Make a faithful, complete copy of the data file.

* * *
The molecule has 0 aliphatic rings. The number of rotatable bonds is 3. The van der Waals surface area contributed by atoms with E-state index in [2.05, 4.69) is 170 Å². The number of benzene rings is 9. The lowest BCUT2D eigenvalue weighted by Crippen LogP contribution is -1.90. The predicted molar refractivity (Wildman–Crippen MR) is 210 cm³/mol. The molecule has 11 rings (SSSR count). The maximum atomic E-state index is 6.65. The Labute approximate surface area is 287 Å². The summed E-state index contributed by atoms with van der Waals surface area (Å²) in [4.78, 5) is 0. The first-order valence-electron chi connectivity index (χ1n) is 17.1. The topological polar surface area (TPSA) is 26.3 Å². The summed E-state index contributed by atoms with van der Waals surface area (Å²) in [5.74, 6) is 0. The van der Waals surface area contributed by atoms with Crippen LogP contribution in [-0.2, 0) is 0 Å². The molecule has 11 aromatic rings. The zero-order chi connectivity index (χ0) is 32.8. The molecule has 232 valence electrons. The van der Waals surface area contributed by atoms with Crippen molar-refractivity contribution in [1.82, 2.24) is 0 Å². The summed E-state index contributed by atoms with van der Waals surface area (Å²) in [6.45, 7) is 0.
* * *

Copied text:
The molecule has 0 aliphatic rings. The number of rotatable bonds is 3. The van der Waals surface area contributed by atoms with E-state index in [2.05, 4.69) is 170 Å². The number of benzene rings is 9. The lowest BCUT2D eigenvalue weighted by Crippen LogP contribution is -1.90. The predicted molar refractivity (Wildman–Crippen MR) is 210 cm³/mol. The molecule has 11 rings (SSSR count). The maximum atomic E-state index is 6.65. The Labute approximate surface area is 287 Å². The summed E-state index contributed by atoms with van der Waals surface area (Å²) in [4.78, 5) is 0. The first-order valence-electron chi connectivity index (χ1n) is 17.1. The topological polar surface area (TPSA) is 26.3 Å². The summed E-state index contributed by atoms with van der Waals surface area (Å²) in [5.74, 6) is 0. The van der Waals surface area contributed by atoms with Crippen LogP contribution in [-0.2, 0) is 0 Å². The molecule has 11 aromatic rings. The zero-order chi connectivity index (χ0) is 32.8. The molecule has 232 valence electrons. The van der Waals surface area contributed by atoms with Crippen molar-refractivity contribution in [1.82, 2.24) is 0 Å². The summed E-state index contributed by atoms with van der Waals surface area (Å²) in [6.45, 7) is 0.